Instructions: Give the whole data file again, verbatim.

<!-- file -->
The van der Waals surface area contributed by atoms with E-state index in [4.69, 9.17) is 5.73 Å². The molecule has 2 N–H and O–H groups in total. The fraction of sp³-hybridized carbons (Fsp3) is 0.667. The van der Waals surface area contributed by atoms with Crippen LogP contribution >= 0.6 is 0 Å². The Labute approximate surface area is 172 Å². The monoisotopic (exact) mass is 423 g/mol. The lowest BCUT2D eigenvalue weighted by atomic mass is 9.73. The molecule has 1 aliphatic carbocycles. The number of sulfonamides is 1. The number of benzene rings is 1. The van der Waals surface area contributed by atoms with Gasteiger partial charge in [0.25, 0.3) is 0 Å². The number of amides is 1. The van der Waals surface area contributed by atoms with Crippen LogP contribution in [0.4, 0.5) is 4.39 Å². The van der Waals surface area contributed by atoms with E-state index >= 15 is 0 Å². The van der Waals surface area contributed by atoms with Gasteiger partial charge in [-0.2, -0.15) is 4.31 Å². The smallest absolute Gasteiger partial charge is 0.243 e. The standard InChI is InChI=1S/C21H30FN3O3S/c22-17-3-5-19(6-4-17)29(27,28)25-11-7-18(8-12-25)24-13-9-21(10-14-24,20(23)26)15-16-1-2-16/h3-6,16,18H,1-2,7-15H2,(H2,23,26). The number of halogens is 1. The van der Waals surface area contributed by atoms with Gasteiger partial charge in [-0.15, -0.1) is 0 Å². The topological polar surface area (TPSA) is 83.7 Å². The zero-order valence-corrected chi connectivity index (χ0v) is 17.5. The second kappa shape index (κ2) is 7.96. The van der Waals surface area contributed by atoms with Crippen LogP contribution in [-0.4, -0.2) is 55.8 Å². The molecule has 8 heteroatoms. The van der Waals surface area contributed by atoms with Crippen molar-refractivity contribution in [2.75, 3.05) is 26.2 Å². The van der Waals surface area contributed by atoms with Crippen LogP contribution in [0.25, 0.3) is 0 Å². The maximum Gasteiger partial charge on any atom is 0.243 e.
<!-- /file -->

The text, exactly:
The van der Waals surface area contributed by atoms with E-state index in [4.69, 9.17) is 5.73 Å². The molecule has 2 N–H and O–H groups in total. The fraction of sp³-hybridized carbons (Fsp3) is 0.667. The van der Waals surface area contributed by atoms with Crippen LogP contribution >= 0.6 is 0 Å². The Labute approximate surface area is 172 Å². The monoisotopic (exact) mass is 423 g/mol. The lowest BCUT2D eigenvalue weighted by atomic mass is 9.73. The molecule has 1 aliphatic carbocycles. The number of sulfonamides is 1. The number of benzene rings is 1. The van der Waals surface area contributed by atoms with Gasteiger partial charge in [0.25, 0.3) is 0 Å². The number of amides is 1. The van der Waals surface area contributed by atoms with Crippen LogP contribution in [0.4, 0.5) is 4.39 Å². The van der Waals surface area contributed by atoms with E-state index >= 15 is 0 Å². The van der Waals surface area contributed by atoms with Gasteiger partial charge in [-0.2, -0.15) is 4.31 Å². The smallest absolute Gasteiger partial charge is 0.243 e. The standard InChI is InChI=1S/C21H30FN3O3S/c22-17-3-5-19(6-4-17)29(27,28)25-11-7-18(8-12-25)24-13-9-21(10-14-24,20(23)26)15-16-1-2-16/h3-6,16,18H,1-2,7-15H2,(H2,23,26). The number of halogens is 1. The van der Waals surface area contributed by atoms with Gasteiger partial charge in [-0.15, -0.1) is 0 Å². The topological polar surface area (TPSA) is 83.7 Å². The zero-order valence-corrected chi connectivity index (χ0v) is 17.5. The second kappa shape index (κ2) is 7.96. The van der Waals surface area contributed by atoms with Crippen LogP contribution in [-0.4, -0.2) is 55.8 Å². The molecule has 8 heteroatoms. The van der Waals surface area contributed by atoms with Crippen molar-refractivity contribution in [2.75, 3.05) is 26.2 Å². The van der Waals surface area contributed by atoms with Crippen LogP contribution in [0.25, 0.3) is 0 Å². The maximum Gasteiger partial charge on any atom is 0.243 e.